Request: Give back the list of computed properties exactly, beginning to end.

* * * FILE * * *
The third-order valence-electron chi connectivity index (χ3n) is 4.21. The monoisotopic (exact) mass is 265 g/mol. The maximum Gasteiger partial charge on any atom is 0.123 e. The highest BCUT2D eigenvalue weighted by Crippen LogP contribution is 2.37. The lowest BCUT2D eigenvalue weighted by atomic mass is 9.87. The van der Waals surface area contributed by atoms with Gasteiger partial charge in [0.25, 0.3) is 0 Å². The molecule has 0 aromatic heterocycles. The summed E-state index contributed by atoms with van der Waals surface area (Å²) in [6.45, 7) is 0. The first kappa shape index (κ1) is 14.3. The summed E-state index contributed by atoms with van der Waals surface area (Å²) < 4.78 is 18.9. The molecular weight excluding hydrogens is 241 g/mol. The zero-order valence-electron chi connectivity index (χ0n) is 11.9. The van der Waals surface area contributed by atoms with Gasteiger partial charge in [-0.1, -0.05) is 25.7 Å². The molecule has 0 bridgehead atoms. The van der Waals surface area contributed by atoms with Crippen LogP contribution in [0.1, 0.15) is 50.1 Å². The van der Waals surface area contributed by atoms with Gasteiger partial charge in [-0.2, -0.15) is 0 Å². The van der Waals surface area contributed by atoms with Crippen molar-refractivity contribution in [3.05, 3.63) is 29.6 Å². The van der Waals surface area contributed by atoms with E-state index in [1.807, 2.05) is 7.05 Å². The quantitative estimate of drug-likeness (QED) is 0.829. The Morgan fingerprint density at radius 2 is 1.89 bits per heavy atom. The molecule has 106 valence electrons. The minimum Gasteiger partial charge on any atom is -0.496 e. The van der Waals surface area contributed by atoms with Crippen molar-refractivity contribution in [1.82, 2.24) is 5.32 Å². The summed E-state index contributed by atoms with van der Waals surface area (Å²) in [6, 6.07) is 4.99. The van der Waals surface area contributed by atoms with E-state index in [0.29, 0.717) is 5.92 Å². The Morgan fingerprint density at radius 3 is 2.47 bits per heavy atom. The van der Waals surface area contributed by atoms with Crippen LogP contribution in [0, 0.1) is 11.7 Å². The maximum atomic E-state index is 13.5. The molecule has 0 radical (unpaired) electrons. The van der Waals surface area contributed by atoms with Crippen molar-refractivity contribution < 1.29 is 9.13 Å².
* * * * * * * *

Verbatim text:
The third-order valence-electron chi connectivity index (χ3n) is 4.21. The monoisotopic (exact) mass is 265 g/mol. The maximum Gasteiger partial charge on any atom is 0.123 e. The highest BCUT2D eigenvalue weighted by Crippen LogP contribution is 2.37. The lowest BCUT2D eigenvalue weighted by atomic mass is 9.87. The van der Waals surface area contributed by atoms with Gasteiger partial charge in [0.25, 0.3) is 0 Å². The molecule has 0 aromatic heterocycles. The summed E-state index contributed by atoms with van der Waals surface area (Å²) in [6.45, 7) is 0. The first kappa shape index (κ1) is 14.3. The summed E-state index contributed by atoms with van der Waals surface area (Å²) < 4.78 is 18.9. The molecular weight excluding hydrogens is 241 g/mol. The zero-order valence-electron chi connectivity index (χ0n) is 11.9. The van der Waals surface area contributed by atoms with Gasteiger partial charge in [-0.1, -0.05) is 25.7 Å². The molecule has 0 bridgehead atoms. The van der Waals surface area contributed by atoms with Crippen LogP contribution in [0.1, 0.15) is 50.1 Å². The van der Waals surface area contributed by atoms with Gasteiger partial charge in [-0.2, -0.15) is 0 Å². The van der Waals surface area contributed by atoms with Crippen molar-refractivity contribution in [3.05, 3.63) is 29.6 Å². The van der Waals surface area contributed by atoms with E-state index in [1.807, 2.05) is 7.05 Å². The quantitative estimate of drug-likeness (QED) is 0.829. The Morgan fingerprint density at radius 2 is 1.89 bits per heavy atom. The molecule has 106 valence electrons. The minimum Gasteiger partial charge on any atom is -0.496 e. The van der Waals surface area contributed by atoms with Crippen molar-refractivity contribution in [1.82, 2.24) is 5.32 Å². The summed E-state index contributed by atoms with van der Waals surface area (Å²) in [6, 6.07) is 4.99. The van der Waals surface area contributed by atoms with E-state index in [0.29, 0.717) is 5.92 Å². The Morgan fingerprint density at radius 3 is 2.47 bits per heavy atom. The van der Waals surface area contributed by atoms with Crippen LogP contribution in [0, 0.1) is 11.7 Å². The maximum atomic E-state index is 13.5. The molecule has 0 radical (unpaired) electrons. The van der Waals surface area contributed by atoms with Crippen molar-refractivity contribution < 1.29 is 9.13 Å².